I am trying to upgrade my computer sound card but can't get any sound out of the new card I've installed. I followed manufacturer's instructions to the T (i.e., I removed the new sound card, started in safe mode, removed all things listed in the "Sound" section of the Device Manager, shut down, replaced the sound card, rebooted. This supposedly ensured that the card was installed correctly, but still, no sound. I'm running Windows 2000. It seems that when I try to install the sound card drivers, I get the message that the computer is waiting until the audio drivers are ready ... but they never are ... it just sits there. I've waited at least 15 minutes each time and it's never ready. Is there anything I can do to fix this problem? I'm pretty fed up at this point. By the way, I think the old sound card is integrated with the motherboard, as it was not a separate thing I could remove when I put in my new card. Hope this info helps you to help me.
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Re: sound card problems
Hey Sue, first thing you need to do is press delete when you first switch the pc on to get into the bios, and under usually intergrated deviced, disable the old onboard sound, and save the settings, load windows normally
go into control panel, system, device manager,
double click on any sound related devices that has a yellow tag next to it, and click on update drivers, make sure you have the cd in the drive, and let it search the cd for the drivers, do it for each device with yellow tag and then it should work.
All the best
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That.... sounds like a bad capacitor in the audio playback somewhere. Try the VCR 2 PC on a different computer, and see if it's the VCR 2 PC doing it, or, if the problem in in your computer's sound card. I guess here, bc I am not conversant with the device, and am unsure where the analog-to-digital conversion is being done.If it's being done by the computer, then it may be the computer's sound card.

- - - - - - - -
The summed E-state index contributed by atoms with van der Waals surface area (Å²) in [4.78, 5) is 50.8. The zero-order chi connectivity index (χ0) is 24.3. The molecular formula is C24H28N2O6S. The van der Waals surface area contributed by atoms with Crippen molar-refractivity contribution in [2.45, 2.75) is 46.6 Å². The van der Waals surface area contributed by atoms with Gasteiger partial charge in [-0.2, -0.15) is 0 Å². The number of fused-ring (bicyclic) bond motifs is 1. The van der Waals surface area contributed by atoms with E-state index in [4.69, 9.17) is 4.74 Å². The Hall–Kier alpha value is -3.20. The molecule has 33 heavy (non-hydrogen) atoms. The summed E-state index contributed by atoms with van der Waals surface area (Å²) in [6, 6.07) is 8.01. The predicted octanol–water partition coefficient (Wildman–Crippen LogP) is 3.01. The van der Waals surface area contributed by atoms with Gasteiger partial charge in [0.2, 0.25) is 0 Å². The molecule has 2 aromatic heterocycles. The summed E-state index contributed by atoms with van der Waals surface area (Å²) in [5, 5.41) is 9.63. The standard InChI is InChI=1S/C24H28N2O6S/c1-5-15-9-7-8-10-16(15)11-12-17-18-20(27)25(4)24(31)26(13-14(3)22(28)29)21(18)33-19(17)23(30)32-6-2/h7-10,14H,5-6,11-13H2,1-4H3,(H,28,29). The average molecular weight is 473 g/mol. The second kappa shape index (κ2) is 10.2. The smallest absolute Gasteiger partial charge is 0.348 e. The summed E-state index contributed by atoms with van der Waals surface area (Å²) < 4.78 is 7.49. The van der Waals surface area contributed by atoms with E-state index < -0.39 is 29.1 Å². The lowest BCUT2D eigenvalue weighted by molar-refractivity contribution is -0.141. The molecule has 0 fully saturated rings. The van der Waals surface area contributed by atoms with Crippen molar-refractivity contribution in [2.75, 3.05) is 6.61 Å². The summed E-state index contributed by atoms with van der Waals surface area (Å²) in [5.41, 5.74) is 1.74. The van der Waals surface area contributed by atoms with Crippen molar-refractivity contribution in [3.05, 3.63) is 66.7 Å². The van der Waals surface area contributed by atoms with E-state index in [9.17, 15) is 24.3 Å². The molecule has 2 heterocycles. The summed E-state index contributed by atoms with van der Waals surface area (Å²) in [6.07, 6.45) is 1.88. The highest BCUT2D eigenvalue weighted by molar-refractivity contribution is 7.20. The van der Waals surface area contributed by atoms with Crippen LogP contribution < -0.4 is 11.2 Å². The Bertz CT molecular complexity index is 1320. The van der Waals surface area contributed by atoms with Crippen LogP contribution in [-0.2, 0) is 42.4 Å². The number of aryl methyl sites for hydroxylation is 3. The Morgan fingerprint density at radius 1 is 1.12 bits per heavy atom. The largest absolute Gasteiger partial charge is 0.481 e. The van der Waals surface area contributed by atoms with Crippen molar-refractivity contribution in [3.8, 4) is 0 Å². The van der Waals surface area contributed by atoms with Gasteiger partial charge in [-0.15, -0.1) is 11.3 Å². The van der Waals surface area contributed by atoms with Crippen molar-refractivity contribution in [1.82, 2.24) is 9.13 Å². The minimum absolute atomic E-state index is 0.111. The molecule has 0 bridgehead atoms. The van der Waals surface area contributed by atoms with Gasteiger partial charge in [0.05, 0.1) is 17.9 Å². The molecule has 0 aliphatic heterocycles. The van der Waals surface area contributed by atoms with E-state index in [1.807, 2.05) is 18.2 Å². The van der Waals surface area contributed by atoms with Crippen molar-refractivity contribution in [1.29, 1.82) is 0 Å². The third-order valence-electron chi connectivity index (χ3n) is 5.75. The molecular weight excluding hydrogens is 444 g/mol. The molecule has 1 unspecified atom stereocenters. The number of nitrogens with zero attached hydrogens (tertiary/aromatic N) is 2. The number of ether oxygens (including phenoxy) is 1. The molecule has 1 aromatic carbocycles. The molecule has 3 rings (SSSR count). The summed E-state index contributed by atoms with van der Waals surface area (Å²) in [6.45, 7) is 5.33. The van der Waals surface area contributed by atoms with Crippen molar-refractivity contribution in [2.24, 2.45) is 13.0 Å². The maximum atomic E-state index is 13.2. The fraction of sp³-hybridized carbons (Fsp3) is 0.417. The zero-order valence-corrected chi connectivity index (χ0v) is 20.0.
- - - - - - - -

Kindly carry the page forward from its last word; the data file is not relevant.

As an old audiophile and electronics technician, popping noises in audio is usually a bad capacitor. If it's not still under warranty, shop fixes can get pricey, fast... unless it's the computer's sound, which can be fixed by disabling the onboard card and installing a new, if it has an onboard.
The problem is not with your speakers.
When you upgrade to a new Operating System, sometimes your hardware is not recognized correctly by the new OS.
In your computer, the sound card is not installed correctly. Search for Windows 7 sound drivers for your sound card and install.
If you think the problem is with your speakers, you can check by connecting them to another computer or an audio device.
If I got your questions clear it might be somethin like upgrading the sound driver of your sound card.
Changes to your operating system or new software may cause conflicts with your sound card or sound card driver. If the manufacturer of your sound card has created a new driver for it, you might solve the problem by installing it. You also might need to upgrade drivers to play sounds in new formats, such as RealAudio. This can only work for latter version of windows from 95 until present.
Sounds like your Video card is not installed properly, you should take it out and then put it back securely into the motherboard. If its installed properly the monitor should come on during the start up screen at least to show the type of video card installed.
Also let me ask what model was your old Video card?
-First try installing the old parts back in that you 'upgraded'.
-Clean the dust out of the case with a vacuum attachment. Go into the bios options and turn off Intel Speed Step, Thermal Monitoring, and Spread Spectrum. If that doesn't help, back up your data and reinstall your operating system making sure to install the drivers for your sound device first to gain a higher interrupt request (IRQ). Stay away from installing bloat ware that came on your computers installation cds. Good luck.
I have no magic solutions for this problem, and I?m guessing you?ve already tried what I?m going to suggest, but if not maybe you should try that:
1. are you using a laptop? The card you?re using might be a Cardbus, which usually isn?t supported by laptops because of BIOS settings.
2. It might also be a driver problem. Disconnect the card, remove it, remove the drivers. Restart the computer and reinstall the drivers. Turn the computer off. Reconnect the card and only then turn the computer on again. Wait a few minutes (sometimes it takes a few minutes for the computer to recognize new software). I don?t know if it would work, but it?s worth giving a shot.